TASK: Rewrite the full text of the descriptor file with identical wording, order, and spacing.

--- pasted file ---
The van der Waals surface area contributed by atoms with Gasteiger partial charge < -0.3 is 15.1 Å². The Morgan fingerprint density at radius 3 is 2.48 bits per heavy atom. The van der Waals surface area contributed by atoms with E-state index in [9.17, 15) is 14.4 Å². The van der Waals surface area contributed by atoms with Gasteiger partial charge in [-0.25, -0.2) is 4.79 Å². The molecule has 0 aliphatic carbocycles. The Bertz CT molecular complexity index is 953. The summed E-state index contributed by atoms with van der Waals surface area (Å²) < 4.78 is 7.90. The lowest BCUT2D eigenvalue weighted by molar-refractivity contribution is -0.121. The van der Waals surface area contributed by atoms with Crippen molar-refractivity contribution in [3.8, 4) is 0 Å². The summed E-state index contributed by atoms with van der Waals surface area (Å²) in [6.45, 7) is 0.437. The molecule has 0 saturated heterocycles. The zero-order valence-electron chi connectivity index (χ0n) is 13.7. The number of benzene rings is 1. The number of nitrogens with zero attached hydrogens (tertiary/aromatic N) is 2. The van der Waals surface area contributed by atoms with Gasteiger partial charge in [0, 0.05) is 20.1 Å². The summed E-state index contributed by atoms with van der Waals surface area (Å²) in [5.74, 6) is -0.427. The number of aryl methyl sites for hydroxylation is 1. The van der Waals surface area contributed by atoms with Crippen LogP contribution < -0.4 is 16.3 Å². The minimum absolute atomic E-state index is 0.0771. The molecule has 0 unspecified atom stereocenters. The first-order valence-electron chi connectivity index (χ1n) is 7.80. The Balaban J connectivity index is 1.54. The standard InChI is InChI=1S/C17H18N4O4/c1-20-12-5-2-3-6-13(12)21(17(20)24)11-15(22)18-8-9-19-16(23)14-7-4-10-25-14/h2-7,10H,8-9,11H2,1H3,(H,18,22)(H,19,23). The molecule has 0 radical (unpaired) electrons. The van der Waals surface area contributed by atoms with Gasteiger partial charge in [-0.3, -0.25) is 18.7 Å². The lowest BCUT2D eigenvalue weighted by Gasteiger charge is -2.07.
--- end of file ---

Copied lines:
The van der Waals surface area contributed by atoms with Gasteiger partial charge < -0.3 is 15.1 Å². The Morgan fingerprint density at radius 3 is 2.48 bits per heavy atom. The van der Waals surface area contributed by atoms with E-state index in [9.17, 15) is 14.4 Å². The van der Waals surface area contributed by atoms with Gasteiger partial charge in [-0.25, -0.2) is 4.79 Å². The molecule has 0 aliphatic carbocycles. The Bertz CT molecular complexity index is 953. The summed E-state index contributed by atoms with van der Waals surface area (Å²) < 4.78 is 7.90. The lowest BCUT2D eigenvalue weighted by molar-refractivity contribution is -0.121. The van der Waals surface area contributed by atoms with Crippen molar-refractivity contribution in [3.8, 4) is 0 Å². The summed E-state index contributed by atoms with van der Waals surface area (Å²) in [6.45, 7) is 0.437. The molecule has 0 saturated heterocycles. The zero-order valence-electron chi connectivity index (χ0n) is 13.7. The number of benzene rings is 1. The number of nitrogens with zero attached hydrogens (tertiary/aromatic N) is 2. The van der Waals surface area contributed by atoms with Gasteiger partial charge in [0, 0.05) is 20.1 Å². The summed E-state index contributed by atoms with van der Waals surface area (Å²) in [5.74, 6) is -0.427. The number of aryl methyl sites for hydroxylation is 1. The van der Waals surface area contributed by atoms with Crippen LogP contribution < -0.4 is 16.3 Å². The minimum absolute atomic E-state index is 0.0771. The molecule has 0 unspecified atom stereocenters. The first-order valence-electron chi connectivity index (χ1n) is 7.80. The Balaban J connectivity index is 1.54. The standard InChI is InChI=1S/C17H18N4O4/c1-20-12-5-2-3-6-13(12)21(17(20)24)11-15(22)18-8-9-19-16(23)14-7-4-10-25-14/h2-7,10H,8-9,11H2,1H3,(H,18,22)(H,19,23). The molecule has 0 radical (unpaired) electrons. The van der Waals surface area contributed by atoms with Gasteiger partial charge in [-0.3, -0.25) is 18.7 Å². The lowest BCUT2D eigenvalue weighted by Gasteiger charge is -2.07.